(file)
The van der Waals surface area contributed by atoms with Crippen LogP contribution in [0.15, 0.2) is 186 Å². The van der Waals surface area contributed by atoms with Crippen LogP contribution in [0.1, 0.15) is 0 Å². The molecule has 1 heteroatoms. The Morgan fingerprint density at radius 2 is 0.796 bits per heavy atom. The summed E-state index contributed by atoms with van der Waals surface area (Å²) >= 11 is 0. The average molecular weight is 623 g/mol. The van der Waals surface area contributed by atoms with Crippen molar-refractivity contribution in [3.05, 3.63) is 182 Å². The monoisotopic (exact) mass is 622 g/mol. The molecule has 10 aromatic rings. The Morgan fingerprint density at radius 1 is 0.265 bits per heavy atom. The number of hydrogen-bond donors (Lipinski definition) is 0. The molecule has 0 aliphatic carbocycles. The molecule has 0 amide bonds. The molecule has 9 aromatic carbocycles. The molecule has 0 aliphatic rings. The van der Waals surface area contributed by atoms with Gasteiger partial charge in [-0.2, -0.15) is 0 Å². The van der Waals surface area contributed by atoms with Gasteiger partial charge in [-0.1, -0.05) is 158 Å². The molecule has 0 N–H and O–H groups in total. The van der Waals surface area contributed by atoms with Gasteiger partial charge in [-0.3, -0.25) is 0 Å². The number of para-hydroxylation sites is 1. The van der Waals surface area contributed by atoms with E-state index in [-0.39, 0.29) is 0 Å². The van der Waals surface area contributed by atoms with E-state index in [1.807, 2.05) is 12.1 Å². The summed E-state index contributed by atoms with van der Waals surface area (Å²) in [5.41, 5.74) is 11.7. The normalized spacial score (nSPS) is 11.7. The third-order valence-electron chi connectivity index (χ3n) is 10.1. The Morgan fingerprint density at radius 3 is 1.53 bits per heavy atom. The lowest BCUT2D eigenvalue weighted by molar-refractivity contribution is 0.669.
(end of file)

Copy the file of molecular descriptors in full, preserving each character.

The van der Waals surface area contributed by atoms with Crippen LogP contribution in [0.15, 0.2) is 186 Å². The van der Waals surface area contributed by atoms with Crippen LogP contribution in [0.1, 0.15) is 0 Å². The molecule has 1 heteroatoms. The Morgan fingerprint density at radius 2 is 0.796 bits per heavy atom. The summed E-state index contributed by atoms with van der Waals surface area (Å²) >= 11 is 0. The average molecular weight is 623 g/mol. The van der Waals surface area contributed by atoms with Crippen molar-refractivity contribution in [3.05, 3.63) is 182 Å². The monoisotopic (exact) mass is 622 g/mol. The molecule has 10 aromatic rings. The Morgan fingerprint density at radius 1 is 0.265 bits per heavy atom. The number of hydrogen-bond donors (Lipinski definition) is 0. The molecule has 0 aliphatic carbocycles. The molecule has 0 amide bonds. The molecule has 9 aromatic carbocycles. The molecule has 0 aliphatic rings. The van der Waals surface area contributed by atoms with Gasteiger partial charge in [-0.2, -0.15) is 0 Å². The van der Waals surface area contributed by atoms with Gasteiger partial charge in [-0.1, -0.05) is 158 Å². The molecule has 0 N–H and O–H groups in total. The van der Waals surface area contributed by atoms with Gasteiger partial charge in [-0.3, -0.25) is 0 Å². The number of para-hydroxylation sites is 1. The van der Waals surface area contributed by atoms with E-state index in [-0.39, 0.29) is 0 Å². The van der Waals surface area contributed by atoms with E-state index in [1.807, 2.05) is 12.1 Å². The summed E-state index contributed by atoms with van der Waals surface area (Å²) in [5.41, 5.74) is 11.7. The normalized spacial score (nSPS) is 11.7. The third-order valence-electron chi connectivity index (χ3n) is 10.1. The Morgan fingerprint density at radius 3 is 1.53 bits per heavy atom. The lowest BCUT2D eigenvalue weighted by molar-refractivity contribution is 0.669.